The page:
The Profitable Stocks You're Ignoring

"What the heck is a blue chip, Doc?"

Recently, I've written a lot about the importance of investing in blue-chip stocks. But I was recently reminded that not all my readers know exactly what that means...

A blue-chip stock is considered one of the safest to buy. The blue-chip label refers to the most highly valued chip in a poker game.

While blue-chip stocks aren't necessarily the most expensive in the stock market, they do represent a "safe" haven, offering less risk than many other stocks. These companies have records of financial stability and the ability to weather any economic condition.

In other words, blue-chip stocks may not have large price swings like riskier stocks would during big market moves. They also tend to display solid earnings for years, sometimes decades, in a row.

Some examples of blue-chip stocks are software developer Microsoft (MSFT), discount retailer Walmart (WMT), and soft-drink maker Coca-Cola (KO).

So while you might not be familiar with the term "blue chip," you know the companies that earn the name.

That's probably not the case with another class of stocks, called small-cap stocks. This means companies with low market capitalizations – the total value of all their shares of stock.

But you should think about them. There are barely any eyeballs on the smaller stocks... and that means there is tremendous opportunity.

My colleague and good friend Professor Joel Litman believes that investors can make life-altering gains in the smallest of small-cap stocks – called microcaps.

Investors tend to hear microcaps and run away... They think they're too dangerous. Joel believes investors shy away from microcaps for three main reasons...

  • Lack of liquidity
  • Zero Wall Street coverage
  • Many institutional investors simply can't buy microcaps because of their own internal rules

But when you add all of these up, all it means is that there can be inefficiencies in the microcap world. That can lead to 1,000%-plus winners...

For example, a microcap stock could have strong cash flow and a business shielded from competition... But if no one is paying attention to the company, it could trade sideways for some time. Once its superior business model eventually attracts the eyes of investors... the stock could skyrocket.

The trick is to get in before the rest of the world gets interested.

With a guide like Joel Litman, you can do exactly that.

According to Joel, a startling shake-up in U.S. stocks is underway – an event that has only happened twice in the past 15 years. And it's about to trigger a massive opportunity in a select group of stocks before the end of this year.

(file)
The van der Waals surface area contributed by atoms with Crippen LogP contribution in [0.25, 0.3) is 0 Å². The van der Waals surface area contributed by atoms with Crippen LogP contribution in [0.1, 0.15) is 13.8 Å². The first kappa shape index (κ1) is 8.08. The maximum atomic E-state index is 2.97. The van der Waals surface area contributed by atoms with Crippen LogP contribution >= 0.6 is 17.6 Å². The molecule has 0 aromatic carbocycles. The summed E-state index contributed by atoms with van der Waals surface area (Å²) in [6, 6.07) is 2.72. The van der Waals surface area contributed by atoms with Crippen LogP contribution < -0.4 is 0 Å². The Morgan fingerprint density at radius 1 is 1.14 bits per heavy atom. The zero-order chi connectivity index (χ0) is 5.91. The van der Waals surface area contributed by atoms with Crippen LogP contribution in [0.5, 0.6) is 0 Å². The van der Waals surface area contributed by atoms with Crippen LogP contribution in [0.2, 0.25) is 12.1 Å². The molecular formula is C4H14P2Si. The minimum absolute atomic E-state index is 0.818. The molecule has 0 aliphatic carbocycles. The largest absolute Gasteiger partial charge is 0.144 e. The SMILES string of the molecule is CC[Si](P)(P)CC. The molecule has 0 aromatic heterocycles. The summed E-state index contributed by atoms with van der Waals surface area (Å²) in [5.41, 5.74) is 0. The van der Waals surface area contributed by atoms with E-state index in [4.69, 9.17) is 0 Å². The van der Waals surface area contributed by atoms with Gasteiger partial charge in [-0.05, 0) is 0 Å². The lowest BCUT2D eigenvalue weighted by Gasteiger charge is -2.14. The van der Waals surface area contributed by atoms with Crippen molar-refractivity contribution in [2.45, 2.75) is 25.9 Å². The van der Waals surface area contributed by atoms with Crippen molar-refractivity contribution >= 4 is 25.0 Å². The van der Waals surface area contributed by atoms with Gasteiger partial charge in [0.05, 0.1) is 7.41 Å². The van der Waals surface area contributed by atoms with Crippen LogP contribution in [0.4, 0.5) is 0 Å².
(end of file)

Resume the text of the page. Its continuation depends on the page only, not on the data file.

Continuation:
Click here to learn all the details.

Now, let's dig into some questions... As always, keep sending your comments, questions, and topic suggestions to [email protected]. My team and I really do read every e-mail.

Q: I have been a longtime subscriber to Retirement Millionaire and Income Intelligence. I have a small Roth IRA account that I cannot add to since I have been retired for 30 years. I am fascinated by your success rate with Retirement Trader and have watched several of your presentations for it over the years. You generally indicate you need $20,000 to $30,000 to be able to profit from this service. My Roth is only $7,500. My question is whether you recommend enough low-priced stocks in a year that I could profit from this service and grow this account? Thanks! You do great work! – G.G.

A: I appreciate you following my work, G.G. In Retirement Trader, we sell options on the very best stocks in the world. As you've probably heard in some of my presentations, this is by far the best way to generate steady income... I'm talking hundreds or even thousands of extra dollars a month.

Unfortunately, you do need a larger capital base to use this strategy. The reason is that every option you sell represents 100 shares of stock.

If you were to sell a put option on, say, Bank of America (BAC), you would need about $3,000 to make the trade in case you had to buy the stock at expiration. (That's one hundred shares of BAC, which trades for around $30 a share.) While we don't often end up owning shares after selling a put, your broker has to know you'll be able to buy all 100 shares just in case.

With just this one trade, you already used up nearly half of your Roth portfolio.

Plus, there aren't that many world-class stocks that trade for low share prices. Again, we only sell options on blue-chip stocks (a big reason why we've had such success over the years). Of my 12 current open Retirement Trader positions (including a Bank of America trade), only a few involved stocks priced below $40 per share... And all the others had higher capital requirements than your Roth account would allow.

This is why I do recommend folks have between $20,000 to $30,000 to take advantage of Retirement Trader.

I do believe the options and trading education you will get from Retirement Trader is well worth the price of admission. I have no doubt about that. The problem is that you wouldn't be able to make all our trades with about $7,500 to deploy. And we like having multiple positions at work at once so our risk is spread out through all different kinds of businesses and sectors.

To learn more about how my Retirement Trader strategy can help you earn safe, steady income, click here.

What We're Reading...

Here's to our health, wealth, and a great retirement,

Dr. David Eifrig and the Health & Wealth Bulletin Research Team
August 18, 2023